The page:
Tuesday, January 10, 2017

Stone Burning in West Papua

Andreas Iswinarto made this "Bakar Batu" (Stone Burning) painting. It depicts a traditional feast in West Papua where Papuans dig up a hole, layer it with leaves, fill it with pork, and put over burning stones. It takes hours to wait ... thus a chance to chat and to tell jokes.

I always enjoy a stone burning feast. My wife gave me a painting from Andreas Iswinarto to remind me to a feast that I took part in May 2015 in a church guest house in Jayapura.

It began on May 9, 2015 when President Jokowi visited the Abepura prison –the first Indonesian president to visit this historical prison-- and granted clemency to five Papuan prisoners, each of them has spent 12 years in prison, for their role in an arsenal raid in Wamena in 2003.

Apotnalogolik Lokobal, Jefrai Murib, Kimanus Wenda, Linus Hiluka, and Numbungga Telenggen, talked to President Jokowi, appreciating Jokowi but also asking him to release other prisoners, Papuan and Moluccan detainees.

Jokowi promised to release all of them.

I was waiting in a guest house, dealing with some journalists' interviews including Al Jazeera and AFP.

That evening, three of the five men came to the two-story church guest house where I was staying and had a chat with some human rights defenders. Lokobal and Murib had suffered strokes, having difficulties to climb stairs and staying in an NGO office, next door. All of them experienced torture and ill-treatment in detention.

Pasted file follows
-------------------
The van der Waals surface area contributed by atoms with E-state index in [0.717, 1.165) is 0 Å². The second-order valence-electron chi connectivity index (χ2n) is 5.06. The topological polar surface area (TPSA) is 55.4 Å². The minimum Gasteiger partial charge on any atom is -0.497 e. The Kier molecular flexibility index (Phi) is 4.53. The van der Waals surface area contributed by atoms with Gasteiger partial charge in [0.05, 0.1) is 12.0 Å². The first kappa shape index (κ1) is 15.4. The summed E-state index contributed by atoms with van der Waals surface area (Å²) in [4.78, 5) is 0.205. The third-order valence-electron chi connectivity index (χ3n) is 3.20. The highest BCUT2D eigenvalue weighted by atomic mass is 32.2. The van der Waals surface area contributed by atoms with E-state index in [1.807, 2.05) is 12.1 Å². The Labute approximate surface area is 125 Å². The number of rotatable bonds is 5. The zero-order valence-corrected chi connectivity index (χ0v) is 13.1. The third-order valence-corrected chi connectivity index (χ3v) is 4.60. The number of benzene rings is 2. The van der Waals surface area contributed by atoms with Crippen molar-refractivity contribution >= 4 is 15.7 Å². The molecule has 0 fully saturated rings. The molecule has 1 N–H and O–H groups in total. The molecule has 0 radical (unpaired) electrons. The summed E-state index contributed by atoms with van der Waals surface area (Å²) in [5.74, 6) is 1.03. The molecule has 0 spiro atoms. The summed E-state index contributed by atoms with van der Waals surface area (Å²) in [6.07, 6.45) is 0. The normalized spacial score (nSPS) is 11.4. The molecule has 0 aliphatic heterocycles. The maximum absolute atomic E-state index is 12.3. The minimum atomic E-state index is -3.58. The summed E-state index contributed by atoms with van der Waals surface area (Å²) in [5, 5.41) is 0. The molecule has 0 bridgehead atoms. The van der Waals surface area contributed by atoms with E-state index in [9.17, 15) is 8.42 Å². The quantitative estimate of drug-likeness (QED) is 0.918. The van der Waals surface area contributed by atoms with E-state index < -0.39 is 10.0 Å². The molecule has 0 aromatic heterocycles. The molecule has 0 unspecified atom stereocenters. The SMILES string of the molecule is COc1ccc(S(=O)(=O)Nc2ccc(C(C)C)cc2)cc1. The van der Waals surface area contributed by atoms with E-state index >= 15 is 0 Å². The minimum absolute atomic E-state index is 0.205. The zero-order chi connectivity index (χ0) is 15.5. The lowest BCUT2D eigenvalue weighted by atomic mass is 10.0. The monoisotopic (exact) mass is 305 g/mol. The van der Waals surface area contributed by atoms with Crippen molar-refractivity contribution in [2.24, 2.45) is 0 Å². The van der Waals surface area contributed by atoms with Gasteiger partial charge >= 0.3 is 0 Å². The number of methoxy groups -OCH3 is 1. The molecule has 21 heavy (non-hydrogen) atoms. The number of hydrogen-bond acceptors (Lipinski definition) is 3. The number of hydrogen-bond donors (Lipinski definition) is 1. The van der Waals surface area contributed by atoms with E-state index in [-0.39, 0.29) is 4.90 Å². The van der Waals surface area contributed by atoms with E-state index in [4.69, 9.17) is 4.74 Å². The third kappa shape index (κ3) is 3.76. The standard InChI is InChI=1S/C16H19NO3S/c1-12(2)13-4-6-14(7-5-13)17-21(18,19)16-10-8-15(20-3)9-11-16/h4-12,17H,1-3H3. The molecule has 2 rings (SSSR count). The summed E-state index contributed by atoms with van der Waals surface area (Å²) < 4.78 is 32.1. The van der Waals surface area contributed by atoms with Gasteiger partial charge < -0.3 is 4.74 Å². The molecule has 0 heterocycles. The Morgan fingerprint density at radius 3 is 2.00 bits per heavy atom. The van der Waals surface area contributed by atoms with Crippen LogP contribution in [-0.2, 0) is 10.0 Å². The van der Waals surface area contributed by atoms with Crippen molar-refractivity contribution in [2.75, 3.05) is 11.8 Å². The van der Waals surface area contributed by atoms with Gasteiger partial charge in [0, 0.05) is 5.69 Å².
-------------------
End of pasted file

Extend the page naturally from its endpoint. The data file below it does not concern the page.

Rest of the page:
The three slept in two rooms next to mine.

At 3am, Numbungga Telenggen got out of his room, walking to the dining area.

I woke up and asked him.

“Where am I? What am I doing here?” asked Telenggen.

I told him that he had been released from the prison.

It was saddening to see how they felt uncomfortable, strange, uneasy, but also relieved, when taking a morning stroll outside the guest house the following morning.

“We have never walking outside the prison,” said Kimanus Wenda.

We decided to do a ceremony to welcome them back. Yermias Degei, a journalist from Nabire, helped buy pork, vegetables and sweet potatoes. The church provided a bigger sum indeed.

It was organized on May 14, in the guest house. Many Papuans came to the feast, mostly their relatives. I was the only Indonesian there. We chatted and waited for the burning to finish. It was about five hours.

I also feel some kind of warm feeling when remembering that feast. No formal speeches. No chair. No plates. We ate with our hands. This picture reminds me to that stone burning feast.

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